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Introduction to Google Penalties

Google is continually looking to refine its algorithm and improve search results. As part of this process, Google has rightfully waged a war on spam. As Google seeks to catch the bad guys, companies and websites have increasingly fallen victim and often times a participant in spam and unethical link building practices. As many website owners are trying to recover from a link building debacles it has become paramount they understand what went wrong and how to fix it. This guide is meant to provide a basic outline of how to get out of “Google Jail” and provide in-depth resources and information on how to recover from Google Penalties.

Table of Contents

Chapter 1: What is a Penalty?

Chapter 2: The Most Common Penalty

Chapter 3: Filters Vs. Penalties

Chapter 4: Real Penalties

Chapter 5: The Nasty Google Letter

Chapter 6: This Site May Be Compromised

Chapter 7: Not Appearing In SERPS

Chapter 8: Identifying Bad Links

Chapter 9: Link Removal and Clean Up

Chapter 10: Disavow

Chapter 11: Reconsideration Request

Chapter 12: What’s Next

Chapter 13: Will My Rankings Come Back

Chapter 1: What is a Penalty?

A true Google Penalty is a “manual spam action” given to a website because the website owner has violated one of Google’s Webmaster Quality guidelines.

In simple terms, manual spam action = penalty.

A site that has been penalized will be tagged in Google’s search results with a phrase such as “this site may be hacked” or “this site may be compromised”. It will look like one of the images below or the website could be de-indexed and not be found at all. Google will send the webmaster a notice via Google Webmaster tools.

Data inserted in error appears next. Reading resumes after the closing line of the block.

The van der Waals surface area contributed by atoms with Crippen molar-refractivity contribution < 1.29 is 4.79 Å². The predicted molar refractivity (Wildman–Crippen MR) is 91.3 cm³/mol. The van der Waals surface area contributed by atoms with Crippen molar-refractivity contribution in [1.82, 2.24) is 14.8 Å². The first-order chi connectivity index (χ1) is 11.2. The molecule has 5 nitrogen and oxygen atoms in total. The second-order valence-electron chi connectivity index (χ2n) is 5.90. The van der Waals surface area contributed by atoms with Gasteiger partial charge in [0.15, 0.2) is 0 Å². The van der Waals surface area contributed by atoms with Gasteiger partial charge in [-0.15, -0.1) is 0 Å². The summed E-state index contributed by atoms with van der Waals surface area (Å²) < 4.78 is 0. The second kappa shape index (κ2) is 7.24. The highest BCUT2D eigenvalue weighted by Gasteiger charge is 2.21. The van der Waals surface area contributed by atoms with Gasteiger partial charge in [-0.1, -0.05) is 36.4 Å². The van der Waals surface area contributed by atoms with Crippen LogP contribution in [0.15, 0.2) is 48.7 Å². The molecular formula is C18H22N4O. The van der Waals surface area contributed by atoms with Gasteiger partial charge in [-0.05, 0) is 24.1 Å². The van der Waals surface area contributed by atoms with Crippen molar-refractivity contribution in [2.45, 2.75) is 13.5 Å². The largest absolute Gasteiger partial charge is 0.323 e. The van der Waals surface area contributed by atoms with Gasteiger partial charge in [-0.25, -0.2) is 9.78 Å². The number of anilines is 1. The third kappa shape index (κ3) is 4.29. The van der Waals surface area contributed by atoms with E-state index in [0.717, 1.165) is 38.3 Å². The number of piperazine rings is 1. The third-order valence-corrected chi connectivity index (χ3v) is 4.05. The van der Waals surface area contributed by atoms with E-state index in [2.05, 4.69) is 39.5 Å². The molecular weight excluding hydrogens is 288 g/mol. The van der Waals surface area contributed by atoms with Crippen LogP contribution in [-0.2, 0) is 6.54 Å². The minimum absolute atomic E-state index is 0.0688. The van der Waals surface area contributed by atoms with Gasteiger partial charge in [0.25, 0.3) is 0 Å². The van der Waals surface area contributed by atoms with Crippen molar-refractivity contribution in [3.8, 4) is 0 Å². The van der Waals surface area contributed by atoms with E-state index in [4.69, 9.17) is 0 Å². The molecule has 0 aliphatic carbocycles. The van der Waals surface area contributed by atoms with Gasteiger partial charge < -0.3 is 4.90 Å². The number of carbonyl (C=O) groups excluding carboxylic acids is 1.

google penalties
google penalties 2

Chapter 2: The Most Common Penalty

The most common manual penalty webmasters receive is an unnatural link penalty or artificial link penalty. The webmaster has most likely participated in some type of link building activity that violates Google’s Webmaster Guidelines. The most likely and common reason someone would be penalized by Google is for paying for links or participating a link scheme. Google identifies link schemes as “Any links intended to manipulate PageRank or a site’s ranking in Google search results may be considered part of a link scheme and a violation of Google’s Webmaster Guidelines. This includes any behavior that manipulates links to your site or outgoing links from your site.”

Link Schemes include:

  • Buying or selling links
  • Link Exchanges
  • Large Scale Article Marketing or Guest Posting with keyword-rich anchor links
  • Using automated programs or services to create links (tools like Xrummer)


When people exclaim in fear, “I have been hit by a penalty!” they are usually wrong. In most cases, their website has simply been hit by a Penguin or Panda filter, not an actual penalty.

Filters are essentially updates to the Google Algorithm to help fight spam. If a website no longer meets the algorithm’s standards, it is filtered further down the search results. A website hit by a filter may lose significant rankings, but thankfully filters are relatively easy to recover from if you understand each update’s target and purpose.